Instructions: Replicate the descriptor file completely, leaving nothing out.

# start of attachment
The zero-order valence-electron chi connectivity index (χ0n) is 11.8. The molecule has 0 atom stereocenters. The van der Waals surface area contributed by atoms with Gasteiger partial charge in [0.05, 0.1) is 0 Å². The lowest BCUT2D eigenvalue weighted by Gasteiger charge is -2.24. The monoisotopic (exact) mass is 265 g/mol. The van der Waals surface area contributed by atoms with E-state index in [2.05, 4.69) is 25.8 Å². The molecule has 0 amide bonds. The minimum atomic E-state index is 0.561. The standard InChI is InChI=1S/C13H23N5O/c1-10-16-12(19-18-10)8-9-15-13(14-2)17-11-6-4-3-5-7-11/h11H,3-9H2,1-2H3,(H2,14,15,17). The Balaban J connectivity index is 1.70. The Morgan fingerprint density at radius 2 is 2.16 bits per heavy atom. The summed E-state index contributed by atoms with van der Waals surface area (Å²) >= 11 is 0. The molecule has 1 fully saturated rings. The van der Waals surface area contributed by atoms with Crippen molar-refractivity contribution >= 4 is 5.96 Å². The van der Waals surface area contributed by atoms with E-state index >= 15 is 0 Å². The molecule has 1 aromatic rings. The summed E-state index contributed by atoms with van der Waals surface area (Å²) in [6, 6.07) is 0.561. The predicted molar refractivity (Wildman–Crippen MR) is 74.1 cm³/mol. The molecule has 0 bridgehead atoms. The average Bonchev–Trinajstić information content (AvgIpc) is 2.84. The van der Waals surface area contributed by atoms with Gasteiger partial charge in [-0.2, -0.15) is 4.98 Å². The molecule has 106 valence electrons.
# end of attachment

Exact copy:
The zero-order valence-electron chi connectivity index (χ0n) is 11.8. The molecule has 0 atom stereocenters. The van der Waals surface area contributed by atoms with Gasteiger partial charge in [0.05, 0.1) is 0 Å². The lowest BCUT2D eigenvalue weighted by Gasteiger charge is -2.24. The monoisotopic (exact) mass is 265 g/mol. The van der Waals surface area contributed by atoms with E-state index in [2.05, 4.69) is 25.8 Å². The molecule has 0 amide bonds. The minimum atomic E-state index is 0.561. The standard InChI is InChI=1S/C13H23N5O/c1-10-16-12(19-18-10)8-9-15-13(14-2)17-11-6-4-3-5-7-11/h11H,3-9H2,1-2H3,(H2,14,15,17). The Balaban J connectivity index is 1.70. The Morgan fingerprint density at radius 2 is 2.16 bits per heavy atom. The summed E-state index contributed by atoms with van der Waals surface area (Å²) >= 11 is 0. The molecule has 1 fully saturated rings. The van der Waals surface area contributed by atoms with Crippen molar-refractivity contribution >= 4 is 5.96 Å². The van der Waals surface area contributed by atoms with E-state index >= 15 is 0 Å². The molecule has 1 aromatic rings. The summed E-state index contributed by atoms with van der Waals surface area (Å²) in [6, 6.07) is 0.561. The predicted molar refractivity (Wildman–Crippen MR) is 74.1 cm³/mol. The molecule has 0 bridgehead atoms. The average Bonchev–Trinajstić information content (AvgIpc) is 2.84. The van der Waals surface area contributed by atoms with Gasteiger partial charge in [-0.2, -0.15) is 4.98 Å². The molecule has 106 valence electrons.